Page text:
Photo/Illutration Only four 1-year-old children, seen eating a meal together on July 12, are enrolled at a central government-authorized day care center in Tokyo’s Suginami Ward, which has a maximum capacity of 10 1-year-olds. (Provided by Eisuke Sugiura)

Fewer than half as many children were on central government-authorized nursery school and day care facility waiting lists in 60 municipalities this past spring compared to last year, an Asahi Shimbun survey has shown.

The drop is likely partly attributable to the falling birthrate and partly to a pullback in demand for putting children into child care facilities during the novel coronavirus pandemic.

Under-enrollment is also becoming more common at day care centers. Day care officials have shared their concerns about finances with municipal government workers.

The survey was conducted in 62 municipalities, including the ordinance-designated major cities of Japan and the 23 wards of Tokyo. A total of 782 children were on waiting lists in spring 2022 in the 60 municipalities that responded, down from 2,013 a year earlier.

A similar survey conducted by The Asahi Shimbun last year showed the number of children on waiting lists had significantly dropped from about 5,000 in spring 2020 to only about 1,700 in spring 2021.

Though the two studies did not cover an identical set of municipalities, this year’s survey shows the downward trend has continued.

It should be noted, however, that the number of the so-called “hidden children on waiting lists" remained high, at 41,235, during the latest survey, suggesting there is a need for more carefully designed day care policy measures.

"Hidden children on waiting lists" refers to children who are technically not on waiting lists but still need a spot at a child care facility, such as when their parents must extend their child care leave because they could not get a slot in an authorized day care center they had wanted.

Apart from the ordinance-designated cities and the Tokyo wards, the latest survey also covered 19 municipalities that had 50 or more children on waiting lists as of April last year.

Children on waiting lists dropped sharply to a total of 32 in the ordinance-designated cities, down 112 from last year; 32 in the 23 wards of the capital, down 256; and 718 in the municipalities with 50 or more similar children in 2021, down 863.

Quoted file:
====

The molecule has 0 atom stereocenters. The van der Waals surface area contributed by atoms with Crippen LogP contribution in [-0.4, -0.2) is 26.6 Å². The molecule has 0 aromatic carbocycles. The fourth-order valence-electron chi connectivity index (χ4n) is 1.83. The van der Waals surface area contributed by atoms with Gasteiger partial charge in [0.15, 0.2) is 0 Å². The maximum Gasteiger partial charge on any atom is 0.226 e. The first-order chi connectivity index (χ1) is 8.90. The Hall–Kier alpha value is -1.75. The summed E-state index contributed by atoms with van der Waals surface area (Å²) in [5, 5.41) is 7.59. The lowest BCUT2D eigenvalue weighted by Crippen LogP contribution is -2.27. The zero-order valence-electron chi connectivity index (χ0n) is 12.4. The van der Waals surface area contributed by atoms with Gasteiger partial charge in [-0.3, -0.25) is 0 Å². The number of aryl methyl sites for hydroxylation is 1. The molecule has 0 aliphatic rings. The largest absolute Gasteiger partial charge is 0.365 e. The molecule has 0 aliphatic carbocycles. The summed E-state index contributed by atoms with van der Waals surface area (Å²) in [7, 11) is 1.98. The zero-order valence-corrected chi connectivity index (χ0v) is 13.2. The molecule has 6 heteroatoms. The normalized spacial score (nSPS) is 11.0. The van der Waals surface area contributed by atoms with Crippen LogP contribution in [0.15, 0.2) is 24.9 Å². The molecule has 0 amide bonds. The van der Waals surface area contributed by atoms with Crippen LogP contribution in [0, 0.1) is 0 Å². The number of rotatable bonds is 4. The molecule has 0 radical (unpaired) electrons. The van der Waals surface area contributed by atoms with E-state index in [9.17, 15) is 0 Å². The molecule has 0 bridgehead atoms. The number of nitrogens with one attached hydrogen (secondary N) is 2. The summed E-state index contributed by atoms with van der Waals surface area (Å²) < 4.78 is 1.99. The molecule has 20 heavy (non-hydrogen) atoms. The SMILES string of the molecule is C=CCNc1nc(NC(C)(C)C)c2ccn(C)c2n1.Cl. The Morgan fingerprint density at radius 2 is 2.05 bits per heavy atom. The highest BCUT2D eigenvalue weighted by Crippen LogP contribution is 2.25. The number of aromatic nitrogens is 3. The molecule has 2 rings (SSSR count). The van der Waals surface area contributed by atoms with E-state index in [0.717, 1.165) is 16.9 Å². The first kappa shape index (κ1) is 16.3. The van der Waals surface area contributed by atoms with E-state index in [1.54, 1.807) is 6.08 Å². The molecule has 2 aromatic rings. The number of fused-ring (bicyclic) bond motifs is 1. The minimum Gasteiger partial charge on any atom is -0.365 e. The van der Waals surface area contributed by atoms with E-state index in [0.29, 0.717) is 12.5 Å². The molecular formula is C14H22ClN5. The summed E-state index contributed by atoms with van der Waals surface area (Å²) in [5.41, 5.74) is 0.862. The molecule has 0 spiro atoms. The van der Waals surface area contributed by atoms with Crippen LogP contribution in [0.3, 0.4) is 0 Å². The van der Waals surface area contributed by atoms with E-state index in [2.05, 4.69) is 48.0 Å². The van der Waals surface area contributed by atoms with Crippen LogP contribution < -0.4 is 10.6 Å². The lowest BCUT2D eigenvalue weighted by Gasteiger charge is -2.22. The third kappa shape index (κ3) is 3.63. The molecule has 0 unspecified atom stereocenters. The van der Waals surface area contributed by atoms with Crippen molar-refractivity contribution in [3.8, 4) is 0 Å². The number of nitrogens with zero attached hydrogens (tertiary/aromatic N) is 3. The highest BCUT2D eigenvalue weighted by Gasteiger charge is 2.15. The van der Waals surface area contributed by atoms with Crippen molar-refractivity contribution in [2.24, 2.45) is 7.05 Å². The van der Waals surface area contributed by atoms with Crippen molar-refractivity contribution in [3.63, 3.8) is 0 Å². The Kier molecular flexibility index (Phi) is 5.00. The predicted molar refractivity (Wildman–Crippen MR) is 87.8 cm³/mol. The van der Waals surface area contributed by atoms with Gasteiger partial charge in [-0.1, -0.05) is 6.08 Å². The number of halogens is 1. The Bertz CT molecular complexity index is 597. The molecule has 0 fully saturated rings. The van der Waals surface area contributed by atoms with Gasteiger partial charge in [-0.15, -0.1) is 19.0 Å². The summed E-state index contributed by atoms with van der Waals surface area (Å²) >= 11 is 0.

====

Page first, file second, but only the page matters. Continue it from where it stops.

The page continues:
An anonymous blog post titled “Didn’t get a slot in day care. Drop dead, Japan!!!” drew public attention to the issue of children on waiting lists in 2016.

Welfare ministry figures show the total number of similar children across Japan dropped from 23,553 in that year to only 5,634 in April last year, a record low since statistics became available.

Some day care centers, in the meantime, are becoming under-enrolled, and The Asahi Shimbun survey showed day care officials had told municipal government workers about their anxiety over finances.

“We worry whether we will be able to stay afloat because we are receiving less money to cover our operating expenses, as fewer children are being enrolled with us,” municipal government workers in Sapporo and Kawasaki reported being told.

“The cuts in operating expense grants are weighing heavily on us; we can't just fire our child care workers,” Tokyo’s Kita Ward government reported a day care official as saying.

Day care centers should maintain a surplus capacity so parents can get a slot there any time of the year, meaning they may give birth to a baby and then return to work whenever they want--not just at the beginning of the new school year in April.

A surplus capacity is also needed in the event that an urgent need for day care arises, such as when a parent develops anxiety over child care or has to be hospitalized.

The anxiety over finances arises partly because central and local government grants to cover operating expenses are not paid in accordance with the maximum capacity for children, but in line with the actual number of children enrolled.

Day care centers are staffed with child care workers according to their maximum capacity, so the personnel expenses to keep them on the payroll and other costs can weigh on the facility's finances. That could prompt the day care centers to reduce their maximum capacity for children.

“The demand for day care has shrunk because of the falling birthrates and the loss of jobs under the COVID-19 pandemic,” said Shintaro Yamaguchi, a professor of economics with the University of Tokyo.

“Day care centers are playing major roles as contributors to the development of children and to households raising small children,” Yamaguchi added. “Day care resources, such as child care workers and nursery schools, should not be so readily reduced just because there are fewer children on waiting lists this year.”

(This article was written by Natsumi Nakai, Shiori Tabuchi and Haruna Ishikawa.)